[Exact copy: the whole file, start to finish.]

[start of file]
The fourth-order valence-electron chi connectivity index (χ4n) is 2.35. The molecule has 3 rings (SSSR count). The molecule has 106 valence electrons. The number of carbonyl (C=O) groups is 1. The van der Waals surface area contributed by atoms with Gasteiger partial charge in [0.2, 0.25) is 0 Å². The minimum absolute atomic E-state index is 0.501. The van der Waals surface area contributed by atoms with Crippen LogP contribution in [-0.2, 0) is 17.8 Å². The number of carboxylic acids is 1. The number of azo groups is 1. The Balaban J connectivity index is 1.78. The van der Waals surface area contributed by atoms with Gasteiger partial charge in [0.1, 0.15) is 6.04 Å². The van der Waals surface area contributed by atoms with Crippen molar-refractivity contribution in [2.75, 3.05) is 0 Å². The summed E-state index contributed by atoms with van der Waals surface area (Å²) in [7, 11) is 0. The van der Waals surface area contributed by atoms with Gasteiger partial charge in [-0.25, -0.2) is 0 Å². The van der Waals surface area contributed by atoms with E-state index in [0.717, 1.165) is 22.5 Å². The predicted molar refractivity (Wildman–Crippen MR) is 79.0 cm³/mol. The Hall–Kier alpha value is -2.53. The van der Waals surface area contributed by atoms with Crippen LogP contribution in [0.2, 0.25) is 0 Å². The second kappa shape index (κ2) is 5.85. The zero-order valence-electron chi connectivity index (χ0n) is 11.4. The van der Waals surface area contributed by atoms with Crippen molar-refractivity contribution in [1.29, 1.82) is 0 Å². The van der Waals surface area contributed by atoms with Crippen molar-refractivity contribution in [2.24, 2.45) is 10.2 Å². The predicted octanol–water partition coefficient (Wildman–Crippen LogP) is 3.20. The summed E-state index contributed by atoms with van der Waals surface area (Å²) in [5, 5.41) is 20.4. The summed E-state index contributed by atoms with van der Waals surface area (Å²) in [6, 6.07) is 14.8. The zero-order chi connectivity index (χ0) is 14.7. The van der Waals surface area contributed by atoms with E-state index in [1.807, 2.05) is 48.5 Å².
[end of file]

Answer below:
The fourth-order valence-electron chi connectivity index (χ4n) is 2.35. The molecule has 3 rings (SSSR count). The molecule has 106 valence electrons. The number of carbonyl (C=O) groups is 1. The van der Waals surface area contributed by atoms with Gasteiger partial charge in [0.2, 0.25) is 0 Å². The minimum absolute atomic E-state index is 0.501. The van der Waals surface area contributed by atoms with Crippen LogP contribution in [-0.2, 0) is 17.8 Å². The number of carboxylic acids is 1. The number of azo groups is 1. The Balaban J connectivity index is 1.78. The van der Waals surface area contributed by atoms with Gasteiger partial charge in [0.1, 0.15) is 6.04 Å². The van der Waals surface area contributed by atoms with Crippen molar-refractivity contribution in [2.75, 3.05) is 0 Å². The summed E-state index contributed by atoms with van der Waals surface area (Å²) in [7, 11) is 0. The van der Waals surface area contributed by atoms with Gasteiger partial charge in [-0.25, -0.2) is 0 Å². The van der Waals surface area contributed by atoms with E-state index in [0.717, 1.165) is 22.5 Å². The predicted molar refractivity (Wildman–Crippen MR) is 79.0 cm³/mol. The Hall–Kier alpha value is -2.53. The van der Waals surface area contributed by atoms with Crippen LogP contribution in [0.2, 0.25) is 0 Å². The second kappa shape index (κ2) is 5.85. The zero-order valence-electron chi connectivity index (χ0n) is 11.4. The van der Waals surface area contributed by atoms with Crippen molar-refractivity contribution in [1.29, 1.82) is 0 Å². The van der Waals surface area contributed by atoms with Crippen molar-refractivity contribution in [2.24, 2.45) is 10.2 Å². The predicted octanol–water partition coefficient (Wildman–Crippen LogP) is 3.20. The summed E-state index contributed by atoms with van der Waals surface area (Å²) in [5, 5.41) is 20.4. The summed E-state index contributed by atoms with van der Waals surface area (Å²) in [6, 6.07) is 14.8. The zero-order chi connectivity index (χ0) is 14.7. The van der Waals surface area contributed by atoms with E-state index in [1.807, 2.05) is 48.5 Å².